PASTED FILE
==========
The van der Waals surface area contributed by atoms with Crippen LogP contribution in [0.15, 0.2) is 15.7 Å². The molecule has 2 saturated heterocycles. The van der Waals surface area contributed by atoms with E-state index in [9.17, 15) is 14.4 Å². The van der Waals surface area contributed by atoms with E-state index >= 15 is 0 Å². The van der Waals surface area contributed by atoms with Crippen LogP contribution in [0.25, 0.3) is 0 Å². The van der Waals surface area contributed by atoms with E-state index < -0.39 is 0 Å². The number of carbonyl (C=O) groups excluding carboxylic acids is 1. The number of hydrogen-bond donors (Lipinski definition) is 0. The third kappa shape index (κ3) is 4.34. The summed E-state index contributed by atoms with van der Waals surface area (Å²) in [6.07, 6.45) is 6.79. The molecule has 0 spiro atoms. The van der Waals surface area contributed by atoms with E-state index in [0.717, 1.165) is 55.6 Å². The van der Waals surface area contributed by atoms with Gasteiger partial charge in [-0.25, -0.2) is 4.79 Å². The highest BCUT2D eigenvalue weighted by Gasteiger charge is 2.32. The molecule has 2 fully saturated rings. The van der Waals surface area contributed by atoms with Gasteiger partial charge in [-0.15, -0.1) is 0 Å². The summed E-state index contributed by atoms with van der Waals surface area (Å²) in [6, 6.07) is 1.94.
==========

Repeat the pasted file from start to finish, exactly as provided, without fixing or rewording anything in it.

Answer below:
The van der Waals surface area contributed by atoms with Crippen LogP contribution in [0.15, 0.2) is 15.7 Å². The molecule has 2 saturated heterocycles. The van der Waals surface area contributed by atoms with E-state index in [9.17, 15) is 14.4 Å². The van der Waals surface area contributed by atoms with E-state index >= 15 is 0 Å². The van der Waals surface area contributed by atoms with Crippen LogP contribution in [0.25, 0.3) is 0 Å². The van der Waals surface area contributed by atoms with E-state index < -0.39 is 0 Å². The number of carbonyl (C=O) groups excluding carboxylic acids is 1. The number of hydrogen-bond donors (Lipinski definition) is 0. The third kappa shape index (κ3) is 4.34. The summed E-state index contributed by atoms with van der Waals surface area (Å²) in [6.07, 6.45) is 6.79. The molecule has 0 spiro atoms. The van der Waals surface area contributed by atoms with E-state index in [0.717, 1.165) is 55.6 Å². The van der Waals surface area contributed by atoms with Gasteiger partial charge in [-0.25, -0.2) is 4.79 Å². The highest BCUT2D eigenvalue weighted by Gasteiger charge is 2.32. The molecule has 2 fully saturated rings. The van der Waals surface area contributed by atoms with Gasteiger partial charge in [-0.15, -0.1) is 0 Å². The summed E-state index contributed by atoms with van der Waals surface area (Å²) in [6, 6.07) is 1.94.